5 tech trends of 2021 that are here to stay.?

5 tech trends
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But are these innovations simply a product of the pandemic or are they here to stay? Here are five tech trends that experts say are here to stay.

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In 2018, Erik Ekudden, senior vice president and chief technical officer of the Ericsson Group, cited “the realization of contactless” as the top  technology trend to follow . Little did we know how true his words would turn out – but not quite the way he thought they would. The global pandemic has forced people and businesses to quickly adapt to a new reality. But over the past year, we’ve also seen technological innovation fill those voids.

Advances in areas such as  artificial intelligence ,  e-commerce ,  and  the Internet of Things  (IoT) were already high on the radar of tech trend analysts. What we didn’t expect is that areas such as  education  and  healthcare , some of the most conservative in adopting new technologies, would suddenly take center stage – and progress within months. in a way that would usually have taken years.  But we never expected that

Now, as vaccination becomes more widespread and many of us eagerly await the return of discussions around the coffee machine in the office, I wonder: which of these new technologies will stand the test of time? Here are  five 2021 tech trends  that experts say are set to stick around for years to come.

At the end of June 2020,  42% of the U.S. workforce worked from home full-time . As we struggle to find  the best ways to work remotely , collaboration software has seen a real boom. In 2020,  the global video conferencing market reached $7.87 billion , more than double the previous year.

Generally speaking, employees have reacted positively to the flexibility offered by working from home, and employers are also noticing the benefits – reduced office rental and maintenance costs, for example. According to our report on  the future of business , 60% of respondents are very satisfied with the possibility of reducing office space, and 43% are convinced that they will have no office at all by 2030. Early analyzes also show that remote workers are  up to 40% more productive  than their corporate counterparts.

Come into my (virtual) office

According to the global survey featured in our Industry Lab report on  the cloud office and the outlook for the future workplace of 2030 , half of respondents said they want a full virtual presence at work, wherever they are. Imagine digital workspaces where you can greet your colleague across the room, hand them an important document, or even share coffee and cake (with tantalizing digital flavors and flavors) without even leaving your home – or even your favorite getaway spot.

While many tech giants, including  Twitter  and  Facebook , have announced plans to implement  more permanent work-from-home arrangements  post-COVID, it is generally accepted that  the future of work is remote  and the traditional work will never be what it was.

Trend 1 – Online learning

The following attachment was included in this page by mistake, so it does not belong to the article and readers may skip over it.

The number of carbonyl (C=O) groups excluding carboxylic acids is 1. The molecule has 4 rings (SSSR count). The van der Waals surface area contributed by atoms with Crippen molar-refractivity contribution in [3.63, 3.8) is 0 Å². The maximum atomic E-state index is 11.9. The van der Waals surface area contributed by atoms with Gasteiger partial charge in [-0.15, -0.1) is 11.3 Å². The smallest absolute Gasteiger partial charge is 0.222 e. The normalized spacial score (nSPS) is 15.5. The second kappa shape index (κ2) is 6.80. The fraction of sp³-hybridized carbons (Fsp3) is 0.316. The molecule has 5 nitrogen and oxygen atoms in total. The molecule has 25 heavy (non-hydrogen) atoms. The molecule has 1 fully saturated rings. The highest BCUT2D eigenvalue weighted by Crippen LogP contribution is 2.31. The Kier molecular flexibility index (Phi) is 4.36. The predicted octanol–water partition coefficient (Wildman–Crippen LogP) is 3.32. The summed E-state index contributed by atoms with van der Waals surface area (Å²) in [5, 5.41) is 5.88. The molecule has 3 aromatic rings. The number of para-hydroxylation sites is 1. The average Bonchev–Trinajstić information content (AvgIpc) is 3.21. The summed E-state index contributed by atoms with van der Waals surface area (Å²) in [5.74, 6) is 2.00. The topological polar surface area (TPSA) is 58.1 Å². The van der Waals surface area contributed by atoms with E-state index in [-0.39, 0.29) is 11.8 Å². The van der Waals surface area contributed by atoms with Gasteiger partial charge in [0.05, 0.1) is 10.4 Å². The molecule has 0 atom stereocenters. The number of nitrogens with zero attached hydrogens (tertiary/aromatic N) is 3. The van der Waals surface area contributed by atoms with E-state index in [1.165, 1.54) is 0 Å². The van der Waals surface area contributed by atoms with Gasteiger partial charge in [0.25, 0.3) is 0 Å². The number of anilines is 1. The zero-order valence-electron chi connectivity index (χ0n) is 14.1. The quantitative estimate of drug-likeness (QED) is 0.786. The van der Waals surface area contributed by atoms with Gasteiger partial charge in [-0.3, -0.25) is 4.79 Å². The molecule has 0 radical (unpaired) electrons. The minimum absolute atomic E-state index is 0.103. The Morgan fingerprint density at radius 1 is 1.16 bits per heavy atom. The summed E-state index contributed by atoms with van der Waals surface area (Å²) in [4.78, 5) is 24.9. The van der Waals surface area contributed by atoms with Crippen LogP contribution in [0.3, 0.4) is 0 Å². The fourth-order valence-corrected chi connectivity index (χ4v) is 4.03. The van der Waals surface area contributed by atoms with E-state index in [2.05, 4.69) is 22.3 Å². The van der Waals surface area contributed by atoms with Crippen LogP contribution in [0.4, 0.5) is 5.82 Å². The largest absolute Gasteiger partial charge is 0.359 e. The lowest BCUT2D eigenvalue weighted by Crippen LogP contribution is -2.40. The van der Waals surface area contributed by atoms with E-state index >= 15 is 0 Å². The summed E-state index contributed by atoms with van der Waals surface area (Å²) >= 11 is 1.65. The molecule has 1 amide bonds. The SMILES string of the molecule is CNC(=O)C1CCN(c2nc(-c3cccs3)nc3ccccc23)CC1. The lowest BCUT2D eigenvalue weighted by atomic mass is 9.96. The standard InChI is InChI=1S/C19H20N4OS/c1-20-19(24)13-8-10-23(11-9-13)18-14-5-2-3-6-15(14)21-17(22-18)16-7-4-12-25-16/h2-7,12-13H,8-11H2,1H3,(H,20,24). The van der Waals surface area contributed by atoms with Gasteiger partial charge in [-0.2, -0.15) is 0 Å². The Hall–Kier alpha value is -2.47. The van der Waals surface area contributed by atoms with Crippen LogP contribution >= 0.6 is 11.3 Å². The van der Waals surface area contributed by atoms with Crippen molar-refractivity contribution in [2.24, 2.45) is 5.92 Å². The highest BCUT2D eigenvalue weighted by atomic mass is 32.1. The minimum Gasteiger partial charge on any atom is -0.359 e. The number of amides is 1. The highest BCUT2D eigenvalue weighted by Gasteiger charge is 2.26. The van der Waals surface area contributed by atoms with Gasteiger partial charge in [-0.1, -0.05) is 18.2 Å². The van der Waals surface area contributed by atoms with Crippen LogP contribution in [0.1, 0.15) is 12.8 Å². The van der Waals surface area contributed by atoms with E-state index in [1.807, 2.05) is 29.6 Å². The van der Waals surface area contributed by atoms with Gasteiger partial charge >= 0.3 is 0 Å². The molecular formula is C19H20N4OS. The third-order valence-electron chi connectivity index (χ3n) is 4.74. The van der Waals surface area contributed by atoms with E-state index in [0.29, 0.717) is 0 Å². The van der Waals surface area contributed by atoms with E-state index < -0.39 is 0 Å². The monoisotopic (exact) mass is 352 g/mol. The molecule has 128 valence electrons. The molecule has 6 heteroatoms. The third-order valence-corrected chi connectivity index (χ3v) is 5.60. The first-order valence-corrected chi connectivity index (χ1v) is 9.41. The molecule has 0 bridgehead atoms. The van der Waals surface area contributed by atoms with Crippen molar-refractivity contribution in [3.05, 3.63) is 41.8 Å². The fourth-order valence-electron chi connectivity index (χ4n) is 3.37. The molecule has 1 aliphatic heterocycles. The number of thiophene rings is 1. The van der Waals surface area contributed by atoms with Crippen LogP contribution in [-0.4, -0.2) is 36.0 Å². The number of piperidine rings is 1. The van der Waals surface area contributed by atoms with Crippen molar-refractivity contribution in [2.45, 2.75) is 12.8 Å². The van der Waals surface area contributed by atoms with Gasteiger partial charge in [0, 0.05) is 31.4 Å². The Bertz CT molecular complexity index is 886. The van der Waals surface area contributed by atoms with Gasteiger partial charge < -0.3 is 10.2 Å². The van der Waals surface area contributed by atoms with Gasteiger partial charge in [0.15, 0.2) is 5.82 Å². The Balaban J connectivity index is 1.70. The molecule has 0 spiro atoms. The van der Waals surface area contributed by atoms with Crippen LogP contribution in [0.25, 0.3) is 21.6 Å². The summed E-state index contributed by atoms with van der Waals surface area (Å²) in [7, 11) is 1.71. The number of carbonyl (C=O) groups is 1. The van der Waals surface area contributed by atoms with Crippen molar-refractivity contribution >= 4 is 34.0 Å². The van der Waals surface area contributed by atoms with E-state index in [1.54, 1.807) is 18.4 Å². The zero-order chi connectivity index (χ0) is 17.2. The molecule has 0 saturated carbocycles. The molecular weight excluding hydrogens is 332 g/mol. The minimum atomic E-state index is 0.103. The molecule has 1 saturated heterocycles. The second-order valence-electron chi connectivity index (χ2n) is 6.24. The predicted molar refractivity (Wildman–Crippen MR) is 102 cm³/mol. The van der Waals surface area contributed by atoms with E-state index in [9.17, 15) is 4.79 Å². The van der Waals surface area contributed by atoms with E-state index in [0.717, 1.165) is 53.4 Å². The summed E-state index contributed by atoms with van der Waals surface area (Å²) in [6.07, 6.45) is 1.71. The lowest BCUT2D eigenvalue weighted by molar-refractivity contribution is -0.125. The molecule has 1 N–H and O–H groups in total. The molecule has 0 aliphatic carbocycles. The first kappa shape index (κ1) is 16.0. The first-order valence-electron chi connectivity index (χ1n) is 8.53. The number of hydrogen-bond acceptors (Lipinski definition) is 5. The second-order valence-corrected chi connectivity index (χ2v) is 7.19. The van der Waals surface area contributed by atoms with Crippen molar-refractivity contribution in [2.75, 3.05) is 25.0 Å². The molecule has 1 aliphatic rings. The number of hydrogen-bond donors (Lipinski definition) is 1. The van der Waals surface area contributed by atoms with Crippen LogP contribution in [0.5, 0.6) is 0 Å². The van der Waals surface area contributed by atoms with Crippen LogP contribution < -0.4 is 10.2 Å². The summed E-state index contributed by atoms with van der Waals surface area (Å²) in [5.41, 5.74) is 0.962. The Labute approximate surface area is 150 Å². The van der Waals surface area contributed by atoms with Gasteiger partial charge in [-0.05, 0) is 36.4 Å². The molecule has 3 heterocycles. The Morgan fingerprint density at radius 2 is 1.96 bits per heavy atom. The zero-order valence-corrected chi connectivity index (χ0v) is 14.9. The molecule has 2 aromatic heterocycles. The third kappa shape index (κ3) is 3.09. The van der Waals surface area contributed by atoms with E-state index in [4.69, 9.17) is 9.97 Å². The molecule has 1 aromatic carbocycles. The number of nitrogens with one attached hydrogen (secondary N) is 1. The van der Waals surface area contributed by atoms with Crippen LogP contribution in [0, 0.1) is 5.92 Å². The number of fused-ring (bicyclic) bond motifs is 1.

Digital workspaces and dematerialization will not only benefit workers. At the height of the COVID pandemic, more than  1.6 billion children in 195 countries  around the world were sent home as classrooms closed.

Along with video conferencing tools, other digital services such as language learning apps, virtual tutoring, and e-learning software have all seen a surge in demand.

At the same time, initiatives such as  Keep America Running  have shown how quickly our society can connect – both digitally and with empathy – for a common cause, such as enabling more students without an internet connection to access to distance learning and reduce inequalities and  the educational gap .

Rutland behind the scenes – Keep America running

With the quality of education being a key component of the United Nations Sustainable Development Goals and the Human Development Index (HDI), there is no doubt that education must be well-resourced and accessible to all.

According  to the OECD , 95% of students in Switzerland, Norway and Austria have a computer to do their homework, compared to only 34% in Indonesia. And in the United States, virtually all 15-year-olds from privileged backgrounds said they had a computer for work, while almost a quarter of those from disadvantaged backgrounds did not.

As we continue the important work of improving  opportunities in education  through technology, we must ensure that we reduce inequalities in education, not just contribute to it.

While it is unclear to what extent online learning will continue once students return to their classrooms, the need for connectivity for education has become very clear. And as  5G networks  enable faster internet and more reliable connectivity than ever before – even in remote locations – these possibilities will only grow.

Trend 2 – Telemedicine

The healthcare sector has traditionally been one of the most resilient when it comes to adopting new technologies. However, the COVID-19 pandemic has shown the enormous potential, and real-world functionality, of  telemedicine technologies  as essential tools to help prevent the spread of viruses through tracking, testing and treatment. .

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